Mixed use of the type proposed:

  • Creates a significantly more supportive environment for town-focused retail trade. (Crucial in the fast-changing economy.)
  • Makes a gesture at balancing our mix of housing stock.
  • Directly benefits two un-served housing markets (vital to Old Lyme):
  • Older residents downsizing (community continuity)
  • Young families starting out (town future: schools, fit volunteers)
  • Attracts investment in town-focused retail, as well as small-scale residential. 
  • Encourages what we want, which helps to forestall getting what we do not want.
  • Supports the most likely path to a wider range of retail to serve the town.
  • Creates a real, living town center that looks, acts, and feels like Old Lyme.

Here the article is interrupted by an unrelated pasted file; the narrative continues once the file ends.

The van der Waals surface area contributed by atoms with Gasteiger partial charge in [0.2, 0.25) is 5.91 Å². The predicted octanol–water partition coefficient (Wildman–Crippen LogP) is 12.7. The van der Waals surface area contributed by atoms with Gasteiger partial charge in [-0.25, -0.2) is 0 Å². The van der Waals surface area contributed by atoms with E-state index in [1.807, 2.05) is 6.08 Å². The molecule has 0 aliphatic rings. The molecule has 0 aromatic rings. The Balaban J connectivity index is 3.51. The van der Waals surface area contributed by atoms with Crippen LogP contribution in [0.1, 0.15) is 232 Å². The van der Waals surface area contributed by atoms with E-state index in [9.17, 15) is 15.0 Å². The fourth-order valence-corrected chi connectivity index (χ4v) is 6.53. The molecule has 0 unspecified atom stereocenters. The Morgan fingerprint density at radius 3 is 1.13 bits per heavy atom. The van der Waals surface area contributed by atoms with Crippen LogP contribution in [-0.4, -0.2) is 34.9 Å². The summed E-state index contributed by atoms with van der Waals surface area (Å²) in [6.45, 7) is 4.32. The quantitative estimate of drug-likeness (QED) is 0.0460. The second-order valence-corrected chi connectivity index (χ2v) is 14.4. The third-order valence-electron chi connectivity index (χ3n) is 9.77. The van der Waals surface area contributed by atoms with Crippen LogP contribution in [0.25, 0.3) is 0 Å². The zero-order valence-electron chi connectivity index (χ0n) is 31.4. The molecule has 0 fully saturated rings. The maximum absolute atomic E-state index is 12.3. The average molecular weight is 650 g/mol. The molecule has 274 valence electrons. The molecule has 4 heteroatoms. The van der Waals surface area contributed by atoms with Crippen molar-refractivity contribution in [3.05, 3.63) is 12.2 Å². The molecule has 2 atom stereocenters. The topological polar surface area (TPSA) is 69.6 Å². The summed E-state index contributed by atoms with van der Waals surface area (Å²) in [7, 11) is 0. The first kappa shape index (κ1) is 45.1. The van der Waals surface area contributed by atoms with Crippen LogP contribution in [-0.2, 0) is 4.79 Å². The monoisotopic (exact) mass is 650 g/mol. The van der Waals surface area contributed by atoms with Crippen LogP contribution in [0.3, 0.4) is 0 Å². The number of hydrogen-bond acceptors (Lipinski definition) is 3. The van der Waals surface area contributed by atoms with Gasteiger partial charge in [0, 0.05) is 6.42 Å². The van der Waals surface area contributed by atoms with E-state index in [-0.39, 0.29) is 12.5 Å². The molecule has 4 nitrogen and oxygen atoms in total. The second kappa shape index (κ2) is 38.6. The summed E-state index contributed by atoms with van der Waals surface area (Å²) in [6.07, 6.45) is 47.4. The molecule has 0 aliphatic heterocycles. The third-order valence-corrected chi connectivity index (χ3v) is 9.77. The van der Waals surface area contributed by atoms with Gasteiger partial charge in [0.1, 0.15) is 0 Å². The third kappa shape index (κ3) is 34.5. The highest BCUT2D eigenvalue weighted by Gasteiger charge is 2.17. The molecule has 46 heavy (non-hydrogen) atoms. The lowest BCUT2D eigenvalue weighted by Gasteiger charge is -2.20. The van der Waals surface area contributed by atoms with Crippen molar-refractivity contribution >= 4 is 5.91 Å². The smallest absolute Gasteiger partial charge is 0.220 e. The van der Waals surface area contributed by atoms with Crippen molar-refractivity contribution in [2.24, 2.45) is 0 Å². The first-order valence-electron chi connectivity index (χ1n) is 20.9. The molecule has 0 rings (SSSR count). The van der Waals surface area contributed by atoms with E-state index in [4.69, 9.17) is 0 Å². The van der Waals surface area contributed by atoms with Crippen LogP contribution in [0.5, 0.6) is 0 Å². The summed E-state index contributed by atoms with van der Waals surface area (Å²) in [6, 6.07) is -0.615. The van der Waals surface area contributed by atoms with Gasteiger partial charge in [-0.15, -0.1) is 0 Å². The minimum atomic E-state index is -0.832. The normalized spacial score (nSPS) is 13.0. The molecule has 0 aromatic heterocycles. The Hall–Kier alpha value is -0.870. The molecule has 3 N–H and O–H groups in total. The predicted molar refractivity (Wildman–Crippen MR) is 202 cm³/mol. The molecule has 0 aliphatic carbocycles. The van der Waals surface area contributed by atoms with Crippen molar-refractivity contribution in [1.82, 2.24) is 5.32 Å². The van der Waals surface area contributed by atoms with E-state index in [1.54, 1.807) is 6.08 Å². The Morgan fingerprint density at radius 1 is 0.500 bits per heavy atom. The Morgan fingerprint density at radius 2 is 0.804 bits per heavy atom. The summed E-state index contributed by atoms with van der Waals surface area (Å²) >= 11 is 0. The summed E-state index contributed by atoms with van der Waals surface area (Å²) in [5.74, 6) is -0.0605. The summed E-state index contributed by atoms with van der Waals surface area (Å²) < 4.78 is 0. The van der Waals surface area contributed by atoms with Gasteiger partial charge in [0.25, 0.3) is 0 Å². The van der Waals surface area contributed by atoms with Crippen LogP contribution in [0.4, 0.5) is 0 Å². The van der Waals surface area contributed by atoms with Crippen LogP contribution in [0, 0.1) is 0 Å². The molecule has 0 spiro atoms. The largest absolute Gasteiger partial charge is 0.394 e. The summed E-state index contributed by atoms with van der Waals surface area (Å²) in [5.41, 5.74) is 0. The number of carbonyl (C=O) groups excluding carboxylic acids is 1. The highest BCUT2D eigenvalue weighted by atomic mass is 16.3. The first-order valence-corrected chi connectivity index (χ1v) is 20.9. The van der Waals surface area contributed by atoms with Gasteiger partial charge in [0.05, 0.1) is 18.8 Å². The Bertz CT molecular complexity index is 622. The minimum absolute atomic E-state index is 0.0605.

• Gains new housing stock and tax revenues without sacrificing rural open space.

Public Realm Improvements 

The proposed public right-of-way roadway and sidewalk improvements (see attached Master Plan) will create safe pedestrian and bike routes along Halls Road from Neck Road (Rte. 156) to Lyme Street. Pedestrian lighting, landscaping, open green spaces, sidewalks, and crosswalks are all a part of the improvements the town will undertake. The plan also includes the most popular element suggested in town-wide surveys conducted in 2019: a new replacement for the old ‘Bow Bridge.’ This biking and walking bridge will span the Lieutenant River at the old bridge abutment, creating a safe and beautiful connection between Lyme Street and our main commercial district on Halls Road. Work on these improvements will begin as soon as the town secures funding and the required regulatory approvals.